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From the Spring 2022 Issue

Continuing Shortages in the Condo Industry Due to the Pandemic

Your Condo: Supply Chain

Your Condo || Vince Bennett, RCM

No one could have predicted that two years after the world declared a global pandemic, we would be facing continued uncertainty, ongoing lockdowns and restrictions, and increased challenges to perform our responsibilities as condominium service providers.

Condo management is a high-paced environment. Many condominium managers handle a portfolio of properties with an ongoing list of urgent ‘to-do’ items. We like to promptly address our action lists to service our clients and residents with a level of service that we would expect. On top of our everyday action items, we respond to emergencies and are almost always planning reserve fund projects. Most of our RF projects require carefully thought-out plans. They are coordinated to consider many factors, including the timing of equipment and material deliveries, weather, and the impact on residents.

The pandemic continues to have a significant impact on our industry with little end in sight. We are all aware that almost all sectors that service our communities face employment challenges. Service providers from management companies, to accounting firms, to security companies and plumbing companies; most have reported that they are understaffed.

One auditing firm noted, “We have eliminated our in-house bookkeeping services and are just focusing on year-end audits due to a lack of staff.” And an employee from a security company wrote, “The company I work for has provided security for some apartment buildings in the downtown area. We are struggling to hire enough guards right now. Too much work and not enough people to staff the sites. Wish I could help.”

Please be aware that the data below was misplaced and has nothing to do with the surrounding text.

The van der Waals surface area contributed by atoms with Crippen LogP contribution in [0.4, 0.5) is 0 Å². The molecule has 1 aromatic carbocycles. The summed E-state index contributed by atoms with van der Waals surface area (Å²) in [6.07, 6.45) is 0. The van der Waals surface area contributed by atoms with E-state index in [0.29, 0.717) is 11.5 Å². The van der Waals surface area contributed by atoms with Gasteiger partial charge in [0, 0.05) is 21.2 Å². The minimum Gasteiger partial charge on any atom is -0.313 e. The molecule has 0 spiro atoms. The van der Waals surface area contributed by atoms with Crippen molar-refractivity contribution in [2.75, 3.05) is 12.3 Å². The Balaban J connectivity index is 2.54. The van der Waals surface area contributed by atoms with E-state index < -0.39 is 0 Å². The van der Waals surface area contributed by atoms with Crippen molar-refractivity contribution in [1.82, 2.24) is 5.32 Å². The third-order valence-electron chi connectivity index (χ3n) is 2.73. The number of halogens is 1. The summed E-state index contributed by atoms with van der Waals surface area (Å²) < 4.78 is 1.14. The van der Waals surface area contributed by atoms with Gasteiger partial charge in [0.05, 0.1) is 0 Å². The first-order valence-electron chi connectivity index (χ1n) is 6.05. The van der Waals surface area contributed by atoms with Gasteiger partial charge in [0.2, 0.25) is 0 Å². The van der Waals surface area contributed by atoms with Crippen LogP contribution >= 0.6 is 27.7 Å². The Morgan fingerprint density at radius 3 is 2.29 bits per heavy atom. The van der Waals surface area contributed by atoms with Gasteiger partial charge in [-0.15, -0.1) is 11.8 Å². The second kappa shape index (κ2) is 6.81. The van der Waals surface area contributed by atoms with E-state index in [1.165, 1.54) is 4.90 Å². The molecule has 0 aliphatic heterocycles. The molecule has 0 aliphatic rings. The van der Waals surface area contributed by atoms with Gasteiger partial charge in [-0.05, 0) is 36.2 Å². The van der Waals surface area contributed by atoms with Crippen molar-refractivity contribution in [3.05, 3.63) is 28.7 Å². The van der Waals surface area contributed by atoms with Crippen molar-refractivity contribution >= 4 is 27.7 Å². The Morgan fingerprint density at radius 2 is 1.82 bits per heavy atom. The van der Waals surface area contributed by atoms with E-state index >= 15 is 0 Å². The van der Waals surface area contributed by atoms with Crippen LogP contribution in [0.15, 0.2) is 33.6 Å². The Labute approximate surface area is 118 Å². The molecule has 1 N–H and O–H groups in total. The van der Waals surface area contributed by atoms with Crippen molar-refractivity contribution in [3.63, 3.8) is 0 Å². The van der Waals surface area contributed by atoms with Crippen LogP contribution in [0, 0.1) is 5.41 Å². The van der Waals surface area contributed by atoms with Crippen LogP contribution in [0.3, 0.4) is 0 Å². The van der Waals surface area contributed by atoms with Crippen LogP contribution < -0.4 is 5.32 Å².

Other issues that we face include difficulty acquiring materials and long lead times on custom or ordered material and components. Longer lead times make it difficult for project planning and lead to disappointed and angry Boards and Owners.

One plumber reported, “Sorry, we simply can’t help with this project. Our wholesaler is only selling a certain number of feet of piping per contractor per week.” And during a recent paving replacement project, an Engineer wrote, “The Contractor has indicated that the drainage board has been ordered. The anticipated arrival time is indefinite.”

One of the most critical issues we’re facing is the increased cost of material and equipment. An HVAC contractor on a heat pump order recently advised, “The
manufacturer’s quote is $550,000.00, but can only hold that cost for two weeks. We can expect that to increase by 20% or more in the new year.”

Not only do these challenges make it difficult to service our clients and schedule major repairs and replacements, but it also makes managing expectations nearly impossible. Boards and owners are becoming frustrated and impatient, and that added stress is placed on managers. We can expect to continue with these
challenges for the foreseeable future. It will take some time to correct the current issues that have created the staffing issues, shortage of supplies, and back-ordered components. The most important thing we can do as managers is to communicate these challenges to our boards and residents. Our boards and residents may not ‘know’ what we know and, in some cases, may not believe what is taking place in the market right now. Educating your boards and residents on these current issues will help manage expectations.

Communication is critical, and if there was ever a time to over-communicate, this might be it. As managers, we must interact with other managers, peers, assistant property managers and other support staff. This interaction acts as a support system in a very challenging industry. For many, working from home or remotely may not have that interpersonal connection and feeling alone with the additional stresses from the issues noted above. We are all experiencing these same challenges and added stress, and it is essential to know that you’re not alone. 


Vincent Bennett, RCM, is the President of Bendale Property Management, servicing Southeastern Ontario. Vince manages a vast portfolio of Condominium Corporations and currently serves on the ACMO Board of Directors.

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